• Ask to have a course golf pro working the driving range, welcoming golfers and offering swing tips and advice on playing the golf course.
  • Arrange to have large display clocks in plain view at the clubhouse, driving range and cart area.  Golfers typically take off their watches to play, and we’ve all seen foursomes of stragglers running to their cart from the driving range because they lost track of their tee-time
  • Call the golfers to their carts at least 10 minutes before the tee-time.  As most planners know, getting them to their carts is an exercise in cat-herding, and it’s best to allow a little extra time for it.
  • Once the golfers are assembled in their carts, be sure to have the golf course pro introduce the corporate sponsor or spokesperson for the charity.  Have the spokesperson welcome and thank the golfers for attending.  Next, turn it back over to the golf pro to review the rules, special contest holes, cart-rules, etc.  Make sure to arrange for a good sound system --- your golfers paid to be there, and they would all like to hear what’s being said.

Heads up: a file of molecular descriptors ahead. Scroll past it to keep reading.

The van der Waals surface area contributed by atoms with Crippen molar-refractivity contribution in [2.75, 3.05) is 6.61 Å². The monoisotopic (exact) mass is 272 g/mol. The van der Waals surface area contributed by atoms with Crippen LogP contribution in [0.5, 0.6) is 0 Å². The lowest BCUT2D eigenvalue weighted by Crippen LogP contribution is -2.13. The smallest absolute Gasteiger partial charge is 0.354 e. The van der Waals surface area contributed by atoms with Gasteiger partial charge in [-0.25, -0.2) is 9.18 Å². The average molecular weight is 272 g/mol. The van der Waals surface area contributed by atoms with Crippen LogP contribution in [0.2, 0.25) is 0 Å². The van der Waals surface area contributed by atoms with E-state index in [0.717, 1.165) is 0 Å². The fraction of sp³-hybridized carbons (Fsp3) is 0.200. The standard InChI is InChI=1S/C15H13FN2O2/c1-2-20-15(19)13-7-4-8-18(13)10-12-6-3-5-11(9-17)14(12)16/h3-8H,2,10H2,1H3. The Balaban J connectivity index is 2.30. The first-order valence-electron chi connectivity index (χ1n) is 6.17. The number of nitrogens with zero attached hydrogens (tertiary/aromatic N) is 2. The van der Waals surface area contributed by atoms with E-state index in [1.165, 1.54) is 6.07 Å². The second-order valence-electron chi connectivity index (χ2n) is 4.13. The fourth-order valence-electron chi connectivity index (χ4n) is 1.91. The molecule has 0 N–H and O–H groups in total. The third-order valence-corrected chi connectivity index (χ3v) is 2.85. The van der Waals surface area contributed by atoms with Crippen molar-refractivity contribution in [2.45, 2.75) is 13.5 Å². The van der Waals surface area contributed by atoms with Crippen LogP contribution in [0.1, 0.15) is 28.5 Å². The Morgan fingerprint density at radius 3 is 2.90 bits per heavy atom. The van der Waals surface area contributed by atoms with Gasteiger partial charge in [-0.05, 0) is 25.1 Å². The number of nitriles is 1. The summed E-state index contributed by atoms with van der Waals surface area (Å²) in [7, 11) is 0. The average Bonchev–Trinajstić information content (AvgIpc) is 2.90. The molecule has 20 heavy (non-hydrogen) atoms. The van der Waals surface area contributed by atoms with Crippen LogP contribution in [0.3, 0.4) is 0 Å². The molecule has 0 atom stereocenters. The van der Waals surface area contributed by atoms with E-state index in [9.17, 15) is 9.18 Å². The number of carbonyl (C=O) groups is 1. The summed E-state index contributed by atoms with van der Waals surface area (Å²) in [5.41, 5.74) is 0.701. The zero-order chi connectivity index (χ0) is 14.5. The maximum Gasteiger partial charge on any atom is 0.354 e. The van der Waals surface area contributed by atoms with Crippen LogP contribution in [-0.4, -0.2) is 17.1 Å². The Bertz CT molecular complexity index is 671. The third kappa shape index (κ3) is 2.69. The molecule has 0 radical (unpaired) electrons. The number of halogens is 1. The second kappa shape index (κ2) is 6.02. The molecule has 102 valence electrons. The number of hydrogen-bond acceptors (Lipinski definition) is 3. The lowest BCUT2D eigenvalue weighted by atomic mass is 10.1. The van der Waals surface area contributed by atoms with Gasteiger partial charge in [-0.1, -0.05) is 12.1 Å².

• While the round is being played, be sure to have your spokesperson ride around the course to personally thank each foursome for attending.  

Mike Mucci, a former PGA professional and Membership Director for the Golf Event Managers Association, believes the awards ceremony and a strong follow-up program after a tournament is the most critical aspect of planning a golf event. 

 

“The awards ceremony is the most important part of the tournament,” Mike said.  “Have a great speaker, or a paid emcee, not just the planner, do the presentations.”  The closing ceremony is a great time to thank the course, thank the golfers, present the awards to the winners and a check to the charity and remind your golfers save the date for the following year.